It seems impossible these days to watch TV or even glance at your phone without hearing breaking news about the stock market reaching new lows and America’s bleak economic future in the face of a global pandemic. Unemployment is barreling toward Depression-era levels, while countless businesses are shuttering as they no longer have the customers or revenue to survive.
For managers, there is good reason to panic. A prolonged economic shutdown means that they will be forced to make tough decisions: budget cuts, layoffs and even the existential threat of a bankruptcy filing could all be imminent.
Harking back to the Great Recession, employers and managers may be tempted make some of these decisions hastily and without careful assessment of their legal obligations. They should not. Particularly within the context of large-scale layoffs, deciding which employees to let go—and on what terms—can make the difference between protecting one’s business and exposing it to significant liability and the negative publicity that often comes with it.
What is Recessionary Discrimination?
It is an unfortunate reality that during a downturn, companies sometimes choose which employees to fire and lay off for reasons that are not only illegitimate but may even be unlawful.
During the financial crisis of 2008, the term “recessionary discrimination” was developed to describe situations where employers use poor economic conditions to conceal their discriminatory decision-making while conducting layoffs or reductions in force.
This behavior is especially common when the entire economy is experiencing a severe downturn or recession. In the aftermath of the Great Recession, thousands of claims were filed with the Equal Employment Opportunity Commission alleging that women, people of color and members of other protected groups were wrongfully terminated, citing unlawful discrimination.
In such conditions, employers routinely argued that they were forced to lay off portions of their workforce for purely financial or business reasons, pointing to the other employees who were also laid off as “proof” that the employer was not acting in a discriminatory manner.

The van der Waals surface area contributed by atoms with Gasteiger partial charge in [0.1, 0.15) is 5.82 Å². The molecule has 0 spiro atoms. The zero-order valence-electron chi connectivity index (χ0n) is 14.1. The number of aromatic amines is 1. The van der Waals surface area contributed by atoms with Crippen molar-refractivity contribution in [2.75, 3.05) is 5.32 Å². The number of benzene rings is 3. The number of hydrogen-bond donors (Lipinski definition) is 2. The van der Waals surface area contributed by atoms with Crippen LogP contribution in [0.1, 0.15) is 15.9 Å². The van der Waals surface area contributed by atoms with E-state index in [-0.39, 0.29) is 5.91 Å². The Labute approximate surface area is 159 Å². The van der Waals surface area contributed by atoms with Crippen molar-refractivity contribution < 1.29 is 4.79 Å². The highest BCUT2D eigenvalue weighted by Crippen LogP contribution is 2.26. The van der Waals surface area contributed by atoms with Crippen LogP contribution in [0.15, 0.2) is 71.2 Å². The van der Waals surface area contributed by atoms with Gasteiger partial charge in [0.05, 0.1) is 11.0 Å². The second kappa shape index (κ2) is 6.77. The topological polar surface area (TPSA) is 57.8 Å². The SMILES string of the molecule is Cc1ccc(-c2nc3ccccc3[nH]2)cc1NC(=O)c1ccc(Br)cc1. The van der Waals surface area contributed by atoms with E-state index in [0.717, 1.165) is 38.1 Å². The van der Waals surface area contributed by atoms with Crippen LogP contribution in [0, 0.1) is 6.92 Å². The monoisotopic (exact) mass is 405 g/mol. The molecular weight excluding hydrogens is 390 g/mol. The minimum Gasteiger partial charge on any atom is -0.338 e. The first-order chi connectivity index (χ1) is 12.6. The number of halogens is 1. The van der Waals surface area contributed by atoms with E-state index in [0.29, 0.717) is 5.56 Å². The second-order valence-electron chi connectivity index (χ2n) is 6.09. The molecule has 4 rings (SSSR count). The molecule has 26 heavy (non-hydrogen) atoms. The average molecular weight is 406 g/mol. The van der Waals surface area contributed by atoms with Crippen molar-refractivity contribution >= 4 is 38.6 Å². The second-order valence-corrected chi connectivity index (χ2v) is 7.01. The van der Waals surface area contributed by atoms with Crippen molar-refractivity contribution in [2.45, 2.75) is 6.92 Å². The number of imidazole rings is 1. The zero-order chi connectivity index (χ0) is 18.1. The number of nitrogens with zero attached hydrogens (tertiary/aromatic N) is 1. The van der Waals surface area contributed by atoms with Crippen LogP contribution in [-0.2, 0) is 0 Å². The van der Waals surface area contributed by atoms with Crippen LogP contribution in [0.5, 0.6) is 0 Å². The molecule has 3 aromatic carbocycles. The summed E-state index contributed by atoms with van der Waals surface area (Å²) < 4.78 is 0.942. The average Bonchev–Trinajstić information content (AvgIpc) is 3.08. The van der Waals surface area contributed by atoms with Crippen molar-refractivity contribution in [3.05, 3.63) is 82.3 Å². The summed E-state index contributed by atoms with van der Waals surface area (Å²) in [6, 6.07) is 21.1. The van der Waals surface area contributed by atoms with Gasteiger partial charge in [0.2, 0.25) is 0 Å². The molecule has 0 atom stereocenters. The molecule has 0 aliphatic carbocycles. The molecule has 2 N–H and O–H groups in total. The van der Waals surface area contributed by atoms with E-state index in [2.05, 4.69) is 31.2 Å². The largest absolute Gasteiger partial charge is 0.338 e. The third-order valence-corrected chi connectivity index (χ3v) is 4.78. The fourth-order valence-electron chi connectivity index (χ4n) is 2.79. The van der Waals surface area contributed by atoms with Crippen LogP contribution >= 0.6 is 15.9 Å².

Among the most notable cases was a putative class action lawsuit filed by six women against Citigroup. After the banking giant made companywide layoffs on November 21, 2008, the six plaintiffs alleged that women at the firm were disproportionately impacted. Citigroup responded by identifying women who continued to hold C-level positions at CitiFinancial North America.
However, 90% of the most senior positions at Citigroup were held by men, according to the lawsuit; its Senior Leadership Committee was comprised of 39 men and five women, and its Executive Committee included 19 men and no women. Despite this, the lawsuit alleged that nearly half of senior employees who were selected for layoffs at Citigroup were women—a stark disparity that could not reasonably be justified by the numbers.
The lawsuit also alleged that the women at Citigroup were paid less than similarly situated men and were frequently overlooked for promotions and the most desirable assignments. Similar cases were filed against other financial services firms, including Goldman Sachs, Deutsche Bank and Bank of America.
Preparing for the Future
If the past is any indicator, some businesses will use this global pandemic as a cover to target the most vulnerable members of their workforce: women, older workers, people of color, members of the LGBTQ+ community, and other protected employees. They will hide behind the pretext of economic decline in an attempt to avoid liability under anti-discrimination and whistle-blowing laws.
There are, however, various ways to challenge such decisions and reveal them as a pretext for discrimination, including:
- Highlighting past harassment by individual managers who were responsible for selecting employees for layoffs.
- Pointing to patterns of companywide discrimination in the form of unequal opportunities for pay and promotion.
- Showing inconsistencies in how employees were selected for layoff.
- Using statistical modeling.
To be clear, even the emergence of a global pandemic does not trump the anti-discrimination and whistleblower laws. Employers cannot discriminate, either implicitly or explicitly, against their employees on the basis of gender, race, disability, family medical leave, or other legally protected characteristics.
Given that many courts are closed and that we are at the initial stages of layoffs, it is too early to tell whether recessionary discrimination will resurrect itself and become a trending litigation area. Rest assured, employment lawyers are already fielding calls and analyzing potential cases, while lawyers on the management side are trying to counsel their clients on the best ways to insulate themselves from these types of cases. Time will tell where this all takes us in these unprecedented times.